With all next year's post-Brexit nonsense in the air, someone asked me recently if I'd ever regretted moving to France. The answer was obvious; of course not.
It set me thinking. Do I have any regrets at all? I suppose I do have one or two, but they are only regrets 'in passing'.
Firstly I do vaguely regret not having accepted Prof Carel Weight's offer of a place at The Royal College of Art. With the letters ARCA after my name instead of just BA Hons, There is no question that the art world would have taken me more seriously. It was the thought of another two years at college that put me off; and back in central London too. I also had a wife and son to support, and I needed to make money.
Another (half-hearted) regret is that when I sold my original farmhouse here, that I didn't buy another even bigger, older, house, with more land, and more buildings (property was so cheap). I still dream of owning an ancient home, surrounded on all sides by plenty of land; and maybe a lake even. Not only would I have liked the increased privacy, but I would have liked to have established some loosely based agriculture business to pass on to which ever of my children may have been interested.
I suppose I do also regret not tracking-down the little toe-rag who stole my Richard Hamilton 'Adonis in Y Fronts' print (above). I believe it's now worth over £35,000; not a life changing sum, but it still hurts. Had I found him I suppose I might have ended-up at The Old Bailey on a GBH charge; he was an old school friend too!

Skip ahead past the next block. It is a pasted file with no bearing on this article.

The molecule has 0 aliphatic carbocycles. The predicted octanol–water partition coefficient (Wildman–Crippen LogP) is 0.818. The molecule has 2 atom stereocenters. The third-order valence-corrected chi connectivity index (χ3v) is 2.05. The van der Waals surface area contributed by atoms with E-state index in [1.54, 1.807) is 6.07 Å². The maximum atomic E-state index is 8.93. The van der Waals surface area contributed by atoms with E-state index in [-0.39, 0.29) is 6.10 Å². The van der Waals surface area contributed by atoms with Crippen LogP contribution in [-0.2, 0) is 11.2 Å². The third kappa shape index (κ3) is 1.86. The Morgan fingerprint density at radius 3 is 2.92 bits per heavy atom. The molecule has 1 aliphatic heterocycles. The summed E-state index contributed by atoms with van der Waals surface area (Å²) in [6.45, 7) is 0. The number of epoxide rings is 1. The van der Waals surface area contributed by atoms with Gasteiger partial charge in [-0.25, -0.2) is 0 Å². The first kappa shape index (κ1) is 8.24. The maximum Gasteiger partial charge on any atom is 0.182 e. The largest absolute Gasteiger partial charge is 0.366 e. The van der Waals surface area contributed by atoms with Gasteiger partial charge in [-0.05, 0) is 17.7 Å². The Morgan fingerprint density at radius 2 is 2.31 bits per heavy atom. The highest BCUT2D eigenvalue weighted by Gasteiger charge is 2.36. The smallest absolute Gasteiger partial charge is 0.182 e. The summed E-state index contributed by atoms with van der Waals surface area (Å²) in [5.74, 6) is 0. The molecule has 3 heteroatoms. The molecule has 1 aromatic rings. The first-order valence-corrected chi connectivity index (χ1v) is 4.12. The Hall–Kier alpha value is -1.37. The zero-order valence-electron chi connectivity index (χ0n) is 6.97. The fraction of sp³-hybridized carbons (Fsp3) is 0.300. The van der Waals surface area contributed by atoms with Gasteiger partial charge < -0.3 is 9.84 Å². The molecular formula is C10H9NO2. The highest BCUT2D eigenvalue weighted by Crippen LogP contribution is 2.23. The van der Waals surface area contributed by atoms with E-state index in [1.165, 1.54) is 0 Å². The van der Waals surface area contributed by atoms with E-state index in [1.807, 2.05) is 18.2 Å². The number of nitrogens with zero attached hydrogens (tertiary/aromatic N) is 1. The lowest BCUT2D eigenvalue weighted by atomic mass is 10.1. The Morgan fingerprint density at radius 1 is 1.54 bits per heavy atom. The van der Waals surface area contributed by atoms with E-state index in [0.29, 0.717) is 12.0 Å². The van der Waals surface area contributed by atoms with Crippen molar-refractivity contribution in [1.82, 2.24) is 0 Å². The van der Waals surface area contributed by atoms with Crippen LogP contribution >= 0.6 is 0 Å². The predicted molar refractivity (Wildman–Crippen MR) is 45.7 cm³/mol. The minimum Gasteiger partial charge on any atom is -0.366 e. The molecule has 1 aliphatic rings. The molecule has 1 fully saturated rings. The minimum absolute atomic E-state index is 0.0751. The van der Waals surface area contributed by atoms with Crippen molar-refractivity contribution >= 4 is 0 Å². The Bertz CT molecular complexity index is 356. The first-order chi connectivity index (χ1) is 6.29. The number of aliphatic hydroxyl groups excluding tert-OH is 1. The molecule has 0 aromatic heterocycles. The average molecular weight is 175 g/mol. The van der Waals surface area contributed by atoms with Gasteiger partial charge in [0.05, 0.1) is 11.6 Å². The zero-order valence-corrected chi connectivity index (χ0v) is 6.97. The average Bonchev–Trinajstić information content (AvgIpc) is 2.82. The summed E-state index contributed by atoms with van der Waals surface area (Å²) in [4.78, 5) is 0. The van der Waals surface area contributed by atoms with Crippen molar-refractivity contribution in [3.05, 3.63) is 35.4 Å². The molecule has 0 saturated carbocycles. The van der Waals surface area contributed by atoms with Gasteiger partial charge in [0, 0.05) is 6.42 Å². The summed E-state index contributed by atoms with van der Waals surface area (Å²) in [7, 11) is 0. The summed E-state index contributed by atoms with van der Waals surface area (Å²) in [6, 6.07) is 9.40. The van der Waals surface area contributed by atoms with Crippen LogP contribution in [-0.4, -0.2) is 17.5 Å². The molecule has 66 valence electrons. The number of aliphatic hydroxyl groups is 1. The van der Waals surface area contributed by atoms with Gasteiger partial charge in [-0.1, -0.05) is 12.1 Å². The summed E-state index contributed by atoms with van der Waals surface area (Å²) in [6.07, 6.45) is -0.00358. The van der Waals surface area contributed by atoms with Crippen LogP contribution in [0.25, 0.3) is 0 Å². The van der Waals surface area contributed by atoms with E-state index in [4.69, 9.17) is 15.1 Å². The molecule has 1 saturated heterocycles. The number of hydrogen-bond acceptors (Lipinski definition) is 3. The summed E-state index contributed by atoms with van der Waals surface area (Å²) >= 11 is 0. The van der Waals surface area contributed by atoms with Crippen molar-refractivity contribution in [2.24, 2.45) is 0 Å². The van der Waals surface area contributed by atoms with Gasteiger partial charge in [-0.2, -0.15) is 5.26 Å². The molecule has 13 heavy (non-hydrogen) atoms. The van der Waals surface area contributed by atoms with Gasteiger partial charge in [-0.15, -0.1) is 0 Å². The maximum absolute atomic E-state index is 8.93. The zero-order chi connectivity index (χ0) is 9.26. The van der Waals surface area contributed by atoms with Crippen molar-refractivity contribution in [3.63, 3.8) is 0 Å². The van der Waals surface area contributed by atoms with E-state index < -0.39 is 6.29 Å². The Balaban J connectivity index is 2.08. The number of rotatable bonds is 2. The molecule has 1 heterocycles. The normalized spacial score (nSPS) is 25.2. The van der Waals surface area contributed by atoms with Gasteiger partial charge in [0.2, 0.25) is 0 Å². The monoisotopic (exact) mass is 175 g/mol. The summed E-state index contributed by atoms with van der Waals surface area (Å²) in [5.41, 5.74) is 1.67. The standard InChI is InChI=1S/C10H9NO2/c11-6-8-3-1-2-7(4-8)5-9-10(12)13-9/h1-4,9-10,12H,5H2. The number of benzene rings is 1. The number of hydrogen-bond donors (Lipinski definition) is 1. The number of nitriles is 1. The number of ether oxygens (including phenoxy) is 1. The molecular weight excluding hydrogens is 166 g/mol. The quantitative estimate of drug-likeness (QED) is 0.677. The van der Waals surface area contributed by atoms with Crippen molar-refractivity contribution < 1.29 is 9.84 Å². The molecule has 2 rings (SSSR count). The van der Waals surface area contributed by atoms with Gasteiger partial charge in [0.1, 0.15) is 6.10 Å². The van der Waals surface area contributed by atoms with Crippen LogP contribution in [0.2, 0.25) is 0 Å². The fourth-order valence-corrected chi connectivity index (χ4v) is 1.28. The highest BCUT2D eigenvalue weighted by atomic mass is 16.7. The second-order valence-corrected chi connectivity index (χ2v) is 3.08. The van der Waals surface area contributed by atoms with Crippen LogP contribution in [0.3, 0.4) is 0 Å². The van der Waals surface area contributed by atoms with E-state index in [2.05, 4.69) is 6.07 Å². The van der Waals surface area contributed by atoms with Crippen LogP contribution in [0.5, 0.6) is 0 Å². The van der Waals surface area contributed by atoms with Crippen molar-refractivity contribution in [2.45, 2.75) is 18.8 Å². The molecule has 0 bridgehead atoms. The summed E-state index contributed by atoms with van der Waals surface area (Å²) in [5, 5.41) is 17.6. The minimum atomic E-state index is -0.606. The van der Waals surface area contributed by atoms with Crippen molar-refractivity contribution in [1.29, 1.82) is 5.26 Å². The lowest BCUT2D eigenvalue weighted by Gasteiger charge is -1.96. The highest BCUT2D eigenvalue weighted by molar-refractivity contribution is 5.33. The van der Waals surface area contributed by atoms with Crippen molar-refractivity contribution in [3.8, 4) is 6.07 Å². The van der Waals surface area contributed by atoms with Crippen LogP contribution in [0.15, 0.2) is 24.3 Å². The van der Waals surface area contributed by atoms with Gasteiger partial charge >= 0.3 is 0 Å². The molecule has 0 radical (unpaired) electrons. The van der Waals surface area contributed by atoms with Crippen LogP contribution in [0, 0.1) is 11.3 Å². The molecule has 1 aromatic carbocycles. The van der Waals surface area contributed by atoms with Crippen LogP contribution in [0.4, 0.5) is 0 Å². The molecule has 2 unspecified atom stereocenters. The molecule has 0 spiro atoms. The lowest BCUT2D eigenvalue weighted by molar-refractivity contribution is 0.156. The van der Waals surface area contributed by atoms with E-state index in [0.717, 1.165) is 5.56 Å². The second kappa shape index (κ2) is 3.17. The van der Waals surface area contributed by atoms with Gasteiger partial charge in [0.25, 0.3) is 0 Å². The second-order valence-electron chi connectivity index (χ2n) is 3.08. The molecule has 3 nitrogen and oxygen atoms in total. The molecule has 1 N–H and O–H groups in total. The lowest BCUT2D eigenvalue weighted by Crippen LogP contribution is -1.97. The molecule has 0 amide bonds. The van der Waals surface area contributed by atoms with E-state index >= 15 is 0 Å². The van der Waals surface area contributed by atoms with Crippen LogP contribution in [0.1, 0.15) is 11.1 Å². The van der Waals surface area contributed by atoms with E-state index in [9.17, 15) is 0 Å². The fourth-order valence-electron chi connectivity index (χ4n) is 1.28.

Otherwise, it's all been plain-sailing.
I long ago made a decision not to regret anything. The truth is that there is almost nothing in my life that I do not regret. So much I would do differently. And on the other hand, I'm happy with what I have.ReplyDelete
Yael, that sounds dreadful. I had to think quite hard about things I regret, and only came-up with the three things above.Delete
Not so bad. I meant there were a lot of things I would have done differently or better. Now with my life experience and looking back. Overall life is fine.ReplyDelete
Good, I must have misunderstood you. Even the three things I mention above, I don't really regret any of them too much.Delete